In Hefei, seven floors is not enough to dull it. Everyone honks like if they didn't honk, they wouldn't exist. Motorcycles honk in lieu of using their headlamps at night. Buses honk as they turn left against an oncoming flow of traffic, cutting off absolutely everyone with the right of way in the process. Cars honk as they drive through alleys they have no right driving through, alleys that are 1 or 2 centimeters wider than they are, and this honk is meant to tell pedestrians to get out of the way. Well, whither, car? Would you like me to scale the walls of this grocery?
This is a provincial capital, but one without many attractions, and so the residents are constantly surprised by us. It doesn't help that a number if them seem perpetually to be indisposed whenever we enter their domains. At the provincial museum, every exhibit we went into we surprised some attendant eating noodles out of a Tupperware. And at the Botanic Gardens, the woman selling chime-stone smashing mallets was fast asleep until I jangled some kuai down on the counter, and the woman overseeing the park water bottles and ice cream bars was doing her makeup.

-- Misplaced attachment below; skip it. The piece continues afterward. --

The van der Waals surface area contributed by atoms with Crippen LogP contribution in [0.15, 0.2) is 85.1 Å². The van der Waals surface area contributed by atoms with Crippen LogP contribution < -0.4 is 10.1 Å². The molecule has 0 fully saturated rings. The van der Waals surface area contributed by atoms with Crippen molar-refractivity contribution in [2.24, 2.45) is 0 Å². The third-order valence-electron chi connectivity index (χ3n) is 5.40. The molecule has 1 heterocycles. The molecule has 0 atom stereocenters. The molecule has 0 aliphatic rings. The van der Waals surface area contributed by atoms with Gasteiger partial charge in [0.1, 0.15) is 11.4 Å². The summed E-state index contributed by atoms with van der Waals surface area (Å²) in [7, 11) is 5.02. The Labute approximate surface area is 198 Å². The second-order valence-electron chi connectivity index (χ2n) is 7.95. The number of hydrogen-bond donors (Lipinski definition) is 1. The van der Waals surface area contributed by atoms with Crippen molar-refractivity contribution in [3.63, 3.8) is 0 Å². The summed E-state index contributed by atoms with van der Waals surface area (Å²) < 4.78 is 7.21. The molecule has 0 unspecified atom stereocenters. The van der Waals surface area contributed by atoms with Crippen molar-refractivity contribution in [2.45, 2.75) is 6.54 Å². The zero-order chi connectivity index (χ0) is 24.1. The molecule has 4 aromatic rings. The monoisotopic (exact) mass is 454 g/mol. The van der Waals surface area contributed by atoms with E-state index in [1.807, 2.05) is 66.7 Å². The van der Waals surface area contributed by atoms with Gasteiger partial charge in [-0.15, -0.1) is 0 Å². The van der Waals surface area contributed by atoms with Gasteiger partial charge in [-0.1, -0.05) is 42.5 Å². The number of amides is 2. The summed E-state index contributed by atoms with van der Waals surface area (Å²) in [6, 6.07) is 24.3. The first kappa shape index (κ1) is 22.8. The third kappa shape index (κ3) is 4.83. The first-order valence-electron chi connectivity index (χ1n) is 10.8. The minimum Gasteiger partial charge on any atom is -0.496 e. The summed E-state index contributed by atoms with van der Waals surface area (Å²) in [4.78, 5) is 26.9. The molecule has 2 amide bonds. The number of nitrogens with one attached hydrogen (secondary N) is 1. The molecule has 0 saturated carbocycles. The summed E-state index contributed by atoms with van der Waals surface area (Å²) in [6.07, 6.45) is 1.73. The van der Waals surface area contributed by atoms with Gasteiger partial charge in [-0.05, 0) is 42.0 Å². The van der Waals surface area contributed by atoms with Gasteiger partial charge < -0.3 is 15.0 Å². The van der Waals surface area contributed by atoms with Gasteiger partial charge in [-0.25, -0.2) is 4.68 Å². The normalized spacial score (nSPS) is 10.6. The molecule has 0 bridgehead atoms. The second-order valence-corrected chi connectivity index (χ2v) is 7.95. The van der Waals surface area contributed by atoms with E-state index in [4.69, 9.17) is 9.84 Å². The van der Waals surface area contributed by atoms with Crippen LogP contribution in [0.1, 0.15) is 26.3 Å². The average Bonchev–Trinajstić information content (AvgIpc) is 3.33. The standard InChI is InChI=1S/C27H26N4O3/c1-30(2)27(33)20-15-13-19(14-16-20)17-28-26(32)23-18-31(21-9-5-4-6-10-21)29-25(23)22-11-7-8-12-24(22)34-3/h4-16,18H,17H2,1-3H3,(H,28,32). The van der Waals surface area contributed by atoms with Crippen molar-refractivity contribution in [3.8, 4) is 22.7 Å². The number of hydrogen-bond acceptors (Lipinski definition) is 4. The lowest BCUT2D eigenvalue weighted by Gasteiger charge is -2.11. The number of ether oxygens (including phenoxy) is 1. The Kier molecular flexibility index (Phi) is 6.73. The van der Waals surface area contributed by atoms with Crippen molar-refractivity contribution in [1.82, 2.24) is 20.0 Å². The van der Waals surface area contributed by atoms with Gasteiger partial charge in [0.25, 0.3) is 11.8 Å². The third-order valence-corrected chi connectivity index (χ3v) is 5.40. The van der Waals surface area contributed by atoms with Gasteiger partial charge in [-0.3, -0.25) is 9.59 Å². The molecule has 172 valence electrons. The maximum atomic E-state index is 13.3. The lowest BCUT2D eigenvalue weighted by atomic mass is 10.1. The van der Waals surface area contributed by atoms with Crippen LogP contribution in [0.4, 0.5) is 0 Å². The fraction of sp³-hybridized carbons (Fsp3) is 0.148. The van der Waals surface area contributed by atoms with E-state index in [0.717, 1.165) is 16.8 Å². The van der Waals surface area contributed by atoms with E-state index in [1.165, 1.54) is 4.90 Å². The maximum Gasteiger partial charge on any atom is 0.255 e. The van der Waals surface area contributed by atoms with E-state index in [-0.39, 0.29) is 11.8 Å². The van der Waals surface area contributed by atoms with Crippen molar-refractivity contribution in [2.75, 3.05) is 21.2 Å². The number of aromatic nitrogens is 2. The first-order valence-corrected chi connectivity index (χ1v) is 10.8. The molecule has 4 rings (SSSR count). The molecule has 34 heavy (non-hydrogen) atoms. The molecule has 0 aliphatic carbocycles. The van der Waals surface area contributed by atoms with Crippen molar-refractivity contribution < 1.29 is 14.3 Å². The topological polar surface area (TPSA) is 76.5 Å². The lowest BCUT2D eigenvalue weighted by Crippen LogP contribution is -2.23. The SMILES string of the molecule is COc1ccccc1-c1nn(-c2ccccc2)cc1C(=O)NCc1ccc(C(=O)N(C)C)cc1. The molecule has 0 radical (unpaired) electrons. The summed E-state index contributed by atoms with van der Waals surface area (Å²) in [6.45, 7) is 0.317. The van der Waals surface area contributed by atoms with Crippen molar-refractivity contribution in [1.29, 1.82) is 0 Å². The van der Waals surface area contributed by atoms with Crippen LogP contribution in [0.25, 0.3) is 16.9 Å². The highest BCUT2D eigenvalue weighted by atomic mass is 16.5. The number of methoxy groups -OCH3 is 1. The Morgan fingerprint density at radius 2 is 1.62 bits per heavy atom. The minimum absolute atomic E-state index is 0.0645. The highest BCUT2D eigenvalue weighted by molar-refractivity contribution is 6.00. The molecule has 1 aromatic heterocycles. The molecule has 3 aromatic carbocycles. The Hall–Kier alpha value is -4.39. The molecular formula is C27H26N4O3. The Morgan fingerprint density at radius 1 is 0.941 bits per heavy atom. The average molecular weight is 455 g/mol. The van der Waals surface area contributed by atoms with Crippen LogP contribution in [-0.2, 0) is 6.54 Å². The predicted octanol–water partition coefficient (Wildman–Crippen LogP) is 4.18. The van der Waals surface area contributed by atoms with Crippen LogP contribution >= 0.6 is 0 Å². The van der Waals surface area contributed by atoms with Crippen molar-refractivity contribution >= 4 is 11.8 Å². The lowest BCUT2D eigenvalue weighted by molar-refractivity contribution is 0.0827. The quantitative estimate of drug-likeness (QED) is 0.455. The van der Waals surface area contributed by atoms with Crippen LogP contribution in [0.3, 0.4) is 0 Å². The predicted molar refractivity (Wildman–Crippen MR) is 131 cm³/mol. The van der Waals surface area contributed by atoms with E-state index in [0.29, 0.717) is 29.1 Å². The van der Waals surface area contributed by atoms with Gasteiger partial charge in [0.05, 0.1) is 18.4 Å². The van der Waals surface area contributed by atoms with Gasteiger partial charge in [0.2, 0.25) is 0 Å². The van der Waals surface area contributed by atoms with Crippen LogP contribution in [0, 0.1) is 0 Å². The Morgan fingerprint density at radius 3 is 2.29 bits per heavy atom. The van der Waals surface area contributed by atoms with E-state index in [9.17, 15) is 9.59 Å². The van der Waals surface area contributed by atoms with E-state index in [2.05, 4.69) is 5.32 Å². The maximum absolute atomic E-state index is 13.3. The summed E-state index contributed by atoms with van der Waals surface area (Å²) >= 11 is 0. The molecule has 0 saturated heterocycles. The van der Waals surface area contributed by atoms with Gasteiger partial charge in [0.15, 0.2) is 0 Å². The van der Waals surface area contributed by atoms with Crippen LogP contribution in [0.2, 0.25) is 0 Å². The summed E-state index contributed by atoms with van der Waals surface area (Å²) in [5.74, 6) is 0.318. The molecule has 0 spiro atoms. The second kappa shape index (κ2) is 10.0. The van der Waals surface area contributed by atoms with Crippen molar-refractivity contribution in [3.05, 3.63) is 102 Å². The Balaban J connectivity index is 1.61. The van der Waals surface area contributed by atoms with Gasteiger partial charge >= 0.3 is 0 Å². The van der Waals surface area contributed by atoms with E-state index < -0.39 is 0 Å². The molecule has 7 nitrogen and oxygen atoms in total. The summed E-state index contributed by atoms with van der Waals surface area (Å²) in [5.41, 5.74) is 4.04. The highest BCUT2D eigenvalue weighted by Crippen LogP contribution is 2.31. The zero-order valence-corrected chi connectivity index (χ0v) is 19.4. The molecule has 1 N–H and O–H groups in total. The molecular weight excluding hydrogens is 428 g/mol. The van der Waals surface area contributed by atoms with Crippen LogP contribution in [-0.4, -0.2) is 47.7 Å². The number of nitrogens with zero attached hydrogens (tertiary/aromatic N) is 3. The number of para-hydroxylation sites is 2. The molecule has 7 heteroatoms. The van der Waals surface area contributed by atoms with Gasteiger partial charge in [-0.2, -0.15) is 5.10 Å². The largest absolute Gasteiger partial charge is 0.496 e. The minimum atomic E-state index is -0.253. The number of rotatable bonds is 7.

Overall, though, the surprise becomes friendly, and almost everyone in Hefei is good natured, even as they scold each other. We had barely stepped off the 7am train when a beggar approached my plastic stool as I ate churro and soy milk breakfast. The woman who had sold it to me turned to him: "They are new friends to China! Why do you want to bother them?" She said it playfully, though, and the beggar wandered off grinning. Just moments later, a group of young policemen came by for what seemed to be the daily ceremonial ritual of telling the vendors their tables and chairs couldn't be in the street. One old lady vendor swatted a cop with her newspaper.